Consolidate to reduce risk and improve spend management

Through the process of strategic supplier engagement, a long tail of less important suppliers accumulated over time may emerge. Consolidating suppliers can lower the risk for ethical violations in the supply chain, while also increasing an organization’s influence over the supplier’s business practices. Consolidation can limit supply chain flexibility and lead to shortages but reducing the supply base’s long tail can help companies manage spending and reduce risk. They must walk a tightrope between having too few and too many supply chain partners.

Accepting transparent technologies

Supplier recommendations, relationship management and global trade compliance can all be aided by technology. Much of this technology has been around for quite some time now. However, there is also a newer breed of blockchain-based services designed to increase transparency between an organization and its suppliers.

Leveraging blockchain-based distributed ledger to manage suppliers enables purchasing companies to validate the lot, lineage, and provenance of a product, capturing every step in the product life cycle on a tamper-proof ledger. For example, using Internet of Things (IoT) sensors and a blockchain-based track and trace solution (from raw materials through to finished product) would allow an organization to determine whether any in-coming components originate in a problematic region and prompt a discussion about the component’s origins. This immutable record of each component’s journey to the final product could validate origin claims and prevent shipment disruptions when it comes to compliance with existing and emerging laws. Furthermore, there is growing demand for supply chain risk software, which frequently employs AI and machine learning to monitor and detect vulnerabilities in an organization’s supply chain partners. This can be additional software that must be integrated with existing supply chain systems.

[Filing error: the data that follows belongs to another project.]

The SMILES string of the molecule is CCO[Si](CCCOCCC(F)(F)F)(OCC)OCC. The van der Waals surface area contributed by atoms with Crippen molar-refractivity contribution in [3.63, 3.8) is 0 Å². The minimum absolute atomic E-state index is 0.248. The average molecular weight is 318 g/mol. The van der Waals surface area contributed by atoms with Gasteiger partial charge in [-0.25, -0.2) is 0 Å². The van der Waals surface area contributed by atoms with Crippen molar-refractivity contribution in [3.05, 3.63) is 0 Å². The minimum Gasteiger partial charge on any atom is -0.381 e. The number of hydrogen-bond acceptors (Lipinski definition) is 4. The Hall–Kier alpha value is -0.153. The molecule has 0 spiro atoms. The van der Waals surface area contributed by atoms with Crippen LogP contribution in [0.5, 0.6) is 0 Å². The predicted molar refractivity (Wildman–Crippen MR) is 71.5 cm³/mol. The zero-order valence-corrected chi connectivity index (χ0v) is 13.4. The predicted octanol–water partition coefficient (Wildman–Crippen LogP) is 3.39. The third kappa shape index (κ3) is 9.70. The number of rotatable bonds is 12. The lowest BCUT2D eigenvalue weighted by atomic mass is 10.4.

Advertise your supply chain

Consumer pressure is not going away, and risks of inaction include corporate reputational damage and legal liability. Several startups are emphasising ESG and ethical sourcing as key differentiators from larger competitors with more established and complex supply chains. Ultimately, brands are now selling their supply chains as much as they are selling a product or service.

Businesses must provide more transparency into the working conditions and environmental impacts of their suppliers as they rush to comply with new regulations and consumers become more aware of sustainability practices and demand ethically and environmentally conscious sourcing. That means businesses can’t afford to neglect any unethical practices that may exist in their supply chains.

(The writer is Chief Sustainability Officer and Group Vice President, Supply Chain Management Product Strategy, Oracle)